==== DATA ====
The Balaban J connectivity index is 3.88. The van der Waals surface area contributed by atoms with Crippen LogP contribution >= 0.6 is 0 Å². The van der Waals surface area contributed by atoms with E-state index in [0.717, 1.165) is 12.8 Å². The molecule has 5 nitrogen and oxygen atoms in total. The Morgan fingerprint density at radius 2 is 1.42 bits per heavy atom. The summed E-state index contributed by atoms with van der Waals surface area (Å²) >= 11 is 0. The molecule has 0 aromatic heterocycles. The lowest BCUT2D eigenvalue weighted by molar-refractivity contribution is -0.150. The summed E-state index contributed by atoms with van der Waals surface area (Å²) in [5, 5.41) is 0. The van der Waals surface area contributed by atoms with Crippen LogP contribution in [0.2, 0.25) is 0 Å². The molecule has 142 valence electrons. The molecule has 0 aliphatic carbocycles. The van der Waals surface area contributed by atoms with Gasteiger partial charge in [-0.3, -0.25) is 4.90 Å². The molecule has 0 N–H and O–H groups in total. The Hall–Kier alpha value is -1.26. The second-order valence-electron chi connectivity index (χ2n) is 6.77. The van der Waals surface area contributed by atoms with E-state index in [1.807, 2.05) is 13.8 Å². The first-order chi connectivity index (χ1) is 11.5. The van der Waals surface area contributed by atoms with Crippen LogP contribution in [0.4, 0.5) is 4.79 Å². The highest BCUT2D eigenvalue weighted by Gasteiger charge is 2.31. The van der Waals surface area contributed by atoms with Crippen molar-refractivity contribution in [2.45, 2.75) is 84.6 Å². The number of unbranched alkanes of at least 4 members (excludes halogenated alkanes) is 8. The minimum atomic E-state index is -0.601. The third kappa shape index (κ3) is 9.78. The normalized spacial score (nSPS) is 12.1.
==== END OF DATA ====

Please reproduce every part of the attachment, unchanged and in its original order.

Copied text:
The Balaban J connectivity index is 3.88. The van der Waals surface area contributed by atoms with Crippen LogP contribution >= 0.6 is 0 Å². The van der Waals surface area contributed by atoms with E-state index in [0.717, 1.165) is 12.8 Å². The molecule has 5 nitrogen and oxygen atoms in total. The Morgan fingerprint density at radius 2 is 1.42 bits per heavy atom. The summed E-state index contributed by atoms with van der Waals surface area (Å²) >= 11 is 0. The molecule has 0 aromatic heterocycles. The lowest BCUT2D eigenvalue weighted by molar-refractivity contribution is -0.150. The summed E-state index contributed by atoms with van der Waals surface area (Å²) in [5, 5.41) is 0. The van der Waals surface area contributed by atoms with Crippen LogP contribution in [0.2, 0.25) is 0 Å². The molecule has 142 valence electrons. The molecule has 0 aliphatic carbocycles. The van der Waals surface area contributed by atoms with Gasteiger partial charge in [-0.3, -0.25) is 4.90 Å². The molecule has 0 N–H and O–H groups in total. The Hall–Kier alpha value is -1.26. The second-order valence-electron chi connectivity index (χ2n) is 6.77. The van der Waals surface area contributed by atoms with E-state index in [1.807, 2.05) is 13.8 Å². The first-order chi connectivity index (χ1) is 11.5. The van der Waals surface area contributed by atoms with Crippen LogP contribution in [0.4, 0.5) is 4.79 Å². The highest BCUT2D eigenvalue weighted by Gasteiger charge is 2.31. The van der Waals surface area contributed by atoms with Crippen molar-refractivity contribution in [2.45, 2.75) is 84.6 Å². The number of unbranched alkanes of at least 4 members (excludes halogenated alkanes) is 8. The minimum atomic E-state index is -0.601. The third kappa shape index (κ3) is 9.78. The normalized spacial score (nSPS) is 12.1.